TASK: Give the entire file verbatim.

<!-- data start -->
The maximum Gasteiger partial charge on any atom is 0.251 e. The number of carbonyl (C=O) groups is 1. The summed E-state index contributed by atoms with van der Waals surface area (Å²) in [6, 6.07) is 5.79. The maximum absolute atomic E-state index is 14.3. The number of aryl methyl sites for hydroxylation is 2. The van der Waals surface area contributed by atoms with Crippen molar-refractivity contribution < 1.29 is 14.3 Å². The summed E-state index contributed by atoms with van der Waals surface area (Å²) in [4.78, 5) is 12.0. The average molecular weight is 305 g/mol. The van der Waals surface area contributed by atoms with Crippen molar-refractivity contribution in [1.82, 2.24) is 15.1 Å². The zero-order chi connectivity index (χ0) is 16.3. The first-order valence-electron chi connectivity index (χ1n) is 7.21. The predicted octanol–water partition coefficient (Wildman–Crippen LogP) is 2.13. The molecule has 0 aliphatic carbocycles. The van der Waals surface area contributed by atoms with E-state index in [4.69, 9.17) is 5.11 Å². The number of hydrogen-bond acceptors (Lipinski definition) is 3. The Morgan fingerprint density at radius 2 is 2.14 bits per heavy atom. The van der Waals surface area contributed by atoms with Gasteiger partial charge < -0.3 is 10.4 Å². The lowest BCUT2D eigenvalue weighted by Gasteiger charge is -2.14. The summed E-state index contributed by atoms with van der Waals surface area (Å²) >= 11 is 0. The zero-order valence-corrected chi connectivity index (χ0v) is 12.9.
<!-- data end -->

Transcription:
The maximum Gasteiger partial charge on any atom is 0.251 e. The number of carbonyl (C=O) groups is 1. The summed E-state index contributed by atoms with van der Waals surface area (Å²) in [6, 6.07) is 5.79. The maximum absolute atomic E-state index is 14.3. The number of aryl methyl sites for hydroxylation is 2. The van der Waals surface area contributed by atoms with Crippen molar-refractivity contribution < 1.29 is 14.3 Å². The summed E-state index contributed by atoms with van der Waals surface area (Å²) in [4.78, 5) is 12.0. The average molecular weight is 305 g/mol. The van der Waals surface area contributed by atoms with Crippen molar-refractivity contribution in [1.82, 2.24) is 15.1 Å². The zero-order chi connectivity index (χ0) is 16.3. The first-order valence-electron chi connectivity index (χ1n) is 7.21. The predicted octanol–water partition coefficient (Wildman–Crippen LogP) is 2.13. The molecule has 0 aliphatic carbocycles. The van der Waals surface area contributed by atoms with E-state index in [4.69, 9.17) is 5.11 Å². The number of hydrogen-bond acceptors (Lipinski definition) is 3. The Morgan fingerprint density at radius 2 is 2.14 bits per heavy atom. The van der Waals surface area contributed by atoms with Gasteiger partial charge < -0.3 is 10.4 Å². The lowest BCUT2D eigenvalue weighted by Gasteiger charge is -2.14. The summed E-state index contributed by atoms with van der Waals surface area (Å²) >= 11 is 0. The zero-order valence-corrected chi connectivity index (χ0v) is 12.9.